THE ART OF EXTENDING YOUR CAREER by Bob Starkey

In 2016 I spoke to a group of 200 coaches at “A Step Up Assistant Coaching Symposium” and received so much positive feedback that I thought I would share it with you on Coach-Speak.net.  The topic given to me by Felicia Hall Allen was “The Art of Extending Your Career.” 

I open with this: 

”While I am assigned to talk to you about extending your career, I’m going to go a different direction saying that extending your career should not be the goal.  The goal is to become the best assistant coach you can become on a daily basis and an extended career will follow.”

 I think the first thing we need to decide in coaching is what is our “Why.”  We must have an overriding purpose for coaching — it has to be the centerpiece of our culture and what we stand for.  For me, the growth of the student-athlete has to be #1 on the priority list.

“It doesn’t matter where you coach…
It matters why you coach.”
-Don Meyer

I spoke about studying Nick Saban and the philosophy he has in regard to the process. The process is keeping focused on the task at hand — executing as well as you can with what directly lies in front of you at that very moment.   Coach Saban does not want his players looking at the scoreboard.  His belief is that the time and score have absolutely nothing to with the intensity and concentration you need to utilize on the very next play. His thought is that “each possession should have a life of its own.”

 I believe the same is true with our careers. If we are getting up in the morning thinking about extending our career or looking ahead at that next job than we are taking away energy that we need to be utilizing on what is really important — today!

 One of the areas that I spoke about was professionalism.  I firmly believe that ethical choices are a full-time job.  It must be character over victory. Don’t let a short-time gain for a win be overshadowed by a poor choice you made to try and get an edge. Of course, our biggest obstacle is winning.  We are expected to win immediately and constantly.  And don’t get me wrong, winning is important as the following thought from Vince Lombardi points out:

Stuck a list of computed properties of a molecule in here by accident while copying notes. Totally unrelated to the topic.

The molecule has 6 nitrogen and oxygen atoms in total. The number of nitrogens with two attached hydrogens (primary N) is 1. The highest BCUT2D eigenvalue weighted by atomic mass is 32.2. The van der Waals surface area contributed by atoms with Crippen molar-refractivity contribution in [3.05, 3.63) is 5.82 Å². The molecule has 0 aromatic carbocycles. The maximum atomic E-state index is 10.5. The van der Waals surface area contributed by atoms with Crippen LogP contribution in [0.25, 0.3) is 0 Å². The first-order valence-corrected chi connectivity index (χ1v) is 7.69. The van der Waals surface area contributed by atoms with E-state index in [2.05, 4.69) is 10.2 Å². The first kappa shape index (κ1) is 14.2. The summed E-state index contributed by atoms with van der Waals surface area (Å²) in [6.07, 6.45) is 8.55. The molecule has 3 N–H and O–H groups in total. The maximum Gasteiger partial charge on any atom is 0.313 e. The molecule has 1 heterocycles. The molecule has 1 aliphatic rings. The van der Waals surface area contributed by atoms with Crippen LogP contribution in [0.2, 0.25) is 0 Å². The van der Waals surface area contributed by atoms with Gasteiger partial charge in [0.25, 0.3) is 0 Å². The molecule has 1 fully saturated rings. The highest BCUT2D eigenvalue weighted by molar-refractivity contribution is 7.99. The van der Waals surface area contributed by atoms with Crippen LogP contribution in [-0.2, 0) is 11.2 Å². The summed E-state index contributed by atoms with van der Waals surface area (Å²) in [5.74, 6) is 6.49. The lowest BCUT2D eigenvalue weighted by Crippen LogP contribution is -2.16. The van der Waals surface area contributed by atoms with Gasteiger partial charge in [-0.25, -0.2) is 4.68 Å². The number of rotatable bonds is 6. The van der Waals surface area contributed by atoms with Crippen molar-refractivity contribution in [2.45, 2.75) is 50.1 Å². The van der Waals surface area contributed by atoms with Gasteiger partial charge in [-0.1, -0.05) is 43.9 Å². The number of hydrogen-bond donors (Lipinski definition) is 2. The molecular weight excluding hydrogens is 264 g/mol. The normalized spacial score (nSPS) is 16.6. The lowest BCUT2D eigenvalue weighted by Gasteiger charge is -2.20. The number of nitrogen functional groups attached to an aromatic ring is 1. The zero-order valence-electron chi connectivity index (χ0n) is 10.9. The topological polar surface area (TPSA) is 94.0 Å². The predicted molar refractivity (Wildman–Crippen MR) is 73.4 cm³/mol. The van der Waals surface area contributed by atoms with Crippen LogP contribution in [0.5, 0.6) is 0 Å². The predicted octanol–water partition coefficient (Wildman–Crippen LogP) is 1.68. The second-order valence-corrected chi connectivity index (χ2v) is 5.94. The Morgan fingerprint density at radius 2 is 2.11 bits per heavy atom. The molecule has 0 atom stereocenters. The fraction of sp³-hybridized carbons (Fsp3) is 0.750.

“No leader, however great, can long continue
unless he wins battles.  The battle decides all.”
-Vince Lombardi

It’s true.  If we want to continue to impact young people through coaching…if we want to have a positive contribution to our communities — we have to win — to keep our jobs.

 I gave the example of a coach being hired at a BCS program and having a record of 38-47 after his first three years. The last home game of his third season, he lost to his rival by 24 points. He then went to his conference tournament and lost by 43!

 I asked the coaches at the clinic “What do you think the athletic director did the next week? ” 

Of course, they all answered “Fired the coach.” 

They were stunned when I told them the AD gave the coach an extension. I then told them the AD was Duke’s Tom Butters and the coach was Mike Krzyzewski.

 Those days are over. The days when an administrator can see through the losses to see that a coach is doing the right things and building something have passed. I’ve heard Coach K speak at clinics and he even admits that if he were hired today and got off to the same start that he’d never see his fourth year.

 Still, we can’t let winning be a conflict of interest. We can’t be overly consumed or blinded so much in trying to win that we turn our head to discipline and our culture. The best coaches are willing fight for the culture even if it might cost them a victory.

 That’s not to say winning isn’t important. Certainly we have to teach winning to our teams.

As a young student at Marshall University, the basketball coach at the time, the late Stu Aberdeen spoke about the importance of winning.  As he explained, when we are on the operating table fighting for our life, we better hope that the doctors and nurses have a strong desire to win.  Coach Aberdeen explained that should we ever be falsely accused in a court of law, that we better hope our attorney is driven to win.